When calling the Date constructor it is possible to supply one or more arguments to the constructor that can be used to set the point in time in which the date object represents. When supplying two or more arguments like in the example above the first argument is a full year, and the second argument is a zero relative month of that year, followed by the day of the month and so forth. However there are many other options as well to set a date, more on that later.
When creating a Date object with a single argument if the single argument is a number that argument is treated as a number of milliseconds that has passed sense the first of January 1970, as the nature of unix time is based off that date in time. This is useful for creating new date objects from a number value that is the result of operations that resolve to such a value which can come up from time to time. The value must be a number data type though rather than a string, as that will be recognized as a year.
When setting a value of zero the values that are received when using a Date prototype method such as todateString might not end up being what is expected. This is because of time zones, for example I am dealing with Eastern Standard Time where I live so there is a three hundred minute offset. So there is the get time method, but then there is also the get time zone offset method as well that can be use as a way to adjust for these inconstancies.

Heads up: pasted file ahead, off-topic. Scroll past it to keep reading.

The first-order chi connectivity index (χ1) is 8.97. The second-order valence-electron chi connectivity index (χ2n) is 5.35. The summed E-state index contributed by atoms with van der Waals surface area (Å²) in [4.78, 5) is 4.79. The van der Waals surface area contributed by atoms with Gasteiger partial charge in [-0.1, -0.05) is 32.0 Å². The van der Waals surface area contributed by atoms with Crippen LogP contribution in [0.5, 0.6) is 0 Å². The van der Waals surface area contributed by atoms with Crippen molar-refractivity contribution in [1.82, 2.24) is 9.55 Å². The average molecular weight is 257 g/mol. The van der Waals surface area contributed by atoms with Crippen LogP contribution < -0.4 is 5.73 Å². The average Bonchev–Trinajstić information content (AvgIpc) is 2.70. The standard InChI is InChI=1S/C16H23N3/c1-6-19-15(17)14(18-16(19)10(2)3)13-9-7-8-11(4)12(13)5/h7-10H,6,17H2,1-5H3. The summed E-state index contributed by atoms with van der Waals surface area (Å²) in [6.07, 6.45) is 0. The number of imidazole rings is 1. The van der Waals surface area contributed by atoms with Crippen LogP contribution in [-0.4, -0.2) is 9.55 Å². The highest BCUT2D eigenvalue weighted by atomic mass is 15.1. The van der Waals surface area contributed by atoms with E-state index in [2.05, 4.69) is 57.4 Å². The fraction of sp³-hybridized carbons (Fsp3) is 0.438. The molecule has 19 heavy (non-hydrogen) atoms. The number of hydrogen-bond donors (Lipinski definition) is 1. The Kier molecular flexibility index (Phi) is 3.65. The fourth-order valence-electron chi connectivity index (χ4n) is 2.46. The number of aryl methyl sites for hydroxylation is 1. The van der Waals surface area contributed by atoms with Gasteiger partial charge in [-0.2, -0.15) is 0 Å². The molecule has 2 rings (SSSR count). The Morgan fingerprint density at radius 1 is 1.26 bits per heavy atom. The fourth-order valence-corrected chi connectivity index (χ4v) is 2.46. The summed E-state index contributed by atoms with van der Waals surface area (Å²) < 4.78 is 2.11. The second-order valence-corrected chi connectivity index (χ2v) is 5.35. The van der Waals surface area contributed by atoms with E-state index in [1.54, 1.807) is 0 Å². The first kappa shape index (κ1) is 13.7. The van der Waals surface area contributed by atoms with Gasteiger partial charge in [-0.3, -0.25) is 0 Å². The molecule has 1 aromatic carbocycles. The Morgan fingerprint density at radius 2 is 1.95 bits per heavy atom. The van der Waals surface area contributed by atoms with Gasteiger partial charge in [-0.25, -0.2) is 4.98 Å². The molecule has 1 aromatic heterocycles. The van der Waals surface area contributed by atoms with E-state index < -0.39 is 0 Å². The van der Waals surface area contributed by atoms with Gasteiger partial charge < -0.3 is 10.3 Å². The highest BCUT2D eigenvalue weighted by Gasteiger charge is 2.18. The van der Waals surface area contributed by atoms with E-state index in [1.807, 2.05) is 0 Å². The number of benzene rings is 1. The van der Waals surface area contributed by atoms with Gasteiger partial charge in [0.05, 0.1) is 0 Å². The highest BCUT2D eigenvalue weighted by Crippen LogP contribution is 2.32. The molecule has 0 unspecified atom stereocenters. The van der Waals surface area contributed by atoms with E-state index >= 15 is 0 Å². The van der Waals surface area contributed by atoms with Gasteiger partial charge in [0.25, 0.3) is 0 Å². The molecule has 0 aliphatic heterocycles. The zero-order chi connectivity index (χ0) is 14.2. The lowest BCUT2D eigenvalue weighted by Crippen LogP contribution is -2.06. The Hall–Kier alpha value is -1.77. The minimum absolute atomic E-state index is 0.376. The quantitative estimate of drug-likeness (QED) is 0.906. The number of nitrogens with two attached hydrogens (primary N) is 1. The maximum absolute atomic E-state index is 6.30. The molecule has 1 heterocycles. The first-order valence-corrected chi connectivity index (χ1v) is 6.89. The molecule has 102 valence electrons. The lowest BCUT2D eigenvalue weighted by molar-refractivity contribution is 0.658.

It is not a good idea to just pass a string as the first argument and expect it to work on all platforms. There are many different formats both standard and not so standard, and not a platforms will support all formats. So in some cases it will work as expected on one platform, but not on another.
So it is generally a good idea to parse a date string manually and feed the date constructor a number as the first argument or use two or more arguments.
When setting from two or more arguments the first argument is the full year followed by the zero relative month of the year and then so on all the way to milliseconds.